Interesting and uncanny: how many people claim bizarre happenings at abandoned hospitals, especially insane asylums. Such is true of the Eloise Psychiatric Hospital in Westland, Michigan. “Considered by some as one of the most haunted places in America,” noted the Detroit Free Press, “the sprawling former health complex was named in the late 1800s after Eloise Dickerson, the only child of a Detroit postmaster. In addition to being a hospital, the complex included an asylum, sanatorium, and cemetery.”
Oh yes, throw in a cemetery!
According to a local television station, several years ago a group investigating it claimed to have seen a spirit of a woman wearing white, often witnessed on the upper floors and roof. “Others have claimed to hear moaning, screams and roars throughout the old grounds — some believe they are the souls of tormented patients.” There once were ten thousand patients here, and in the psychiatric unit, certain patients were administered electroshock treatments. This was at a time when mental hospitals also performed lobotomies.
“In places like psychiatric hospitals, jails, prisons, there’s a lot of emotional energy that can stick around,” noted one man who investigated it. “People go through a lot of challenging, hard situations when they are in places like that and sometimes the energy stays embedded.”
We tend to phrase it differently — not so much in terms of “embedded energy” as phantasma that might be bound to earth, visiting from purgatory, on missions from Heaven, from hellish realms, or demons masquerading as the deceased. At one former Catholic sanitarium in Sylvan Springs, Indiana, we once spent an entirely unnerving night listening to inexplicable voices and sounds.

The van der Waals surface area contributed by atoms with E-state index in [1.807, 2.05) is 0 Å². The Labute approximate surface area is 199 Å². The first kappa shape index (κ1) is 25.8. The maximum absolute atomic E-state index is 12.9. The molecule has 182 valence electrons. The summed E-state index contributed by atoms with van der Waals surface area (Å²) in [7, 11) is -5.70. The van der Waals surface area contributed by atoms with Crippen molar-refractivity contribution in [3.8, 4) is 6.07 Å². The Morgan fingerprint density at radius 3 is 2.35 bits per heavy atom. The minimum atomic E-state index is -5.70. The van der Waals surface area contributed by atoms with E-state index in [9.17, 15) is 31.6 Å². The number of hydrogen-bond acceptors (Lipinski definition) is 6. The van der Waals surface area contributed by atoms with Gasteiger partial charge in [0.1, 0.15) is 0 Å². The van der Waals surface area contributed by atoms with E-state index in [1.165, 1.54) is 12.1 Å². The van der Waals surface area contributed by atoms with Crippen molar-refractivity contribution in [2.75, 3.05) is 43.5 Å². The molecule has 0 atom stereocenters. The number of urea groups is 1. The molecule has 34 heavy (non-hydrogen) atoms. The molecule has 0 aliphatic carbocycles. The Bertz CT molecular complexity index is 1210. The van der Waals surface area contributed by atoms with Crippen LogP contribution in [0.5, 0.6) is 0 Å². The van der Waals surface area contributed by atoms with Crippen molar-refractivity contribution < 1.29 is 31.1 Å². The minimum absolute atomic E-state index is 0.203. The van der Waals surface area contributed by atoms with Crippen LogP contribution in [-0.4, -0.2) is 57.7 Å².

Souls at various levels of the afterlife interact with the living, some on missions from God—as sort of angels themselves—while others are confused or angry or trapped and in need of intercession.
Many cases come to us from nurses at hospitals—where of course so many people make the passage. This calls us to pray in special ways whenever we or someone we know is hospitalized — imploring protection from anything negative, casting out the “spirit of death” and anything evil, and petitioning God for the release of any souls in need of prayers.
The spirits in hospitals can be good or evil. It is never wise to “raise them,” though in some cases they may mean well and actually assist humans.
“I used to work in an old Catholic hospital,” noted one nurse on a major medical blogsite. “Where the labor and delivery unit is located now, it used to be the convent for the nuns that worked at this hospital. One of the nuns died of natural causes years ago. This nun loved and raised numerous varieties of roses. Ever since the obstetrics department was moved to this area, anytime a mother or baby is having difficulties you can smell the scent of roses throughout the whole unit.
“The obstetric nurses know to be prepared when they start smelling the scent. If a mother or baby dies, the room suddenly fills with rose petals. It is one of the creepiest but also most loving things that happens. I was standing in a room one night when the baby died. The room filled with white and pink rose petals. The rose petals just started floating down from the ceiling. It was like someone was just showering the room with them.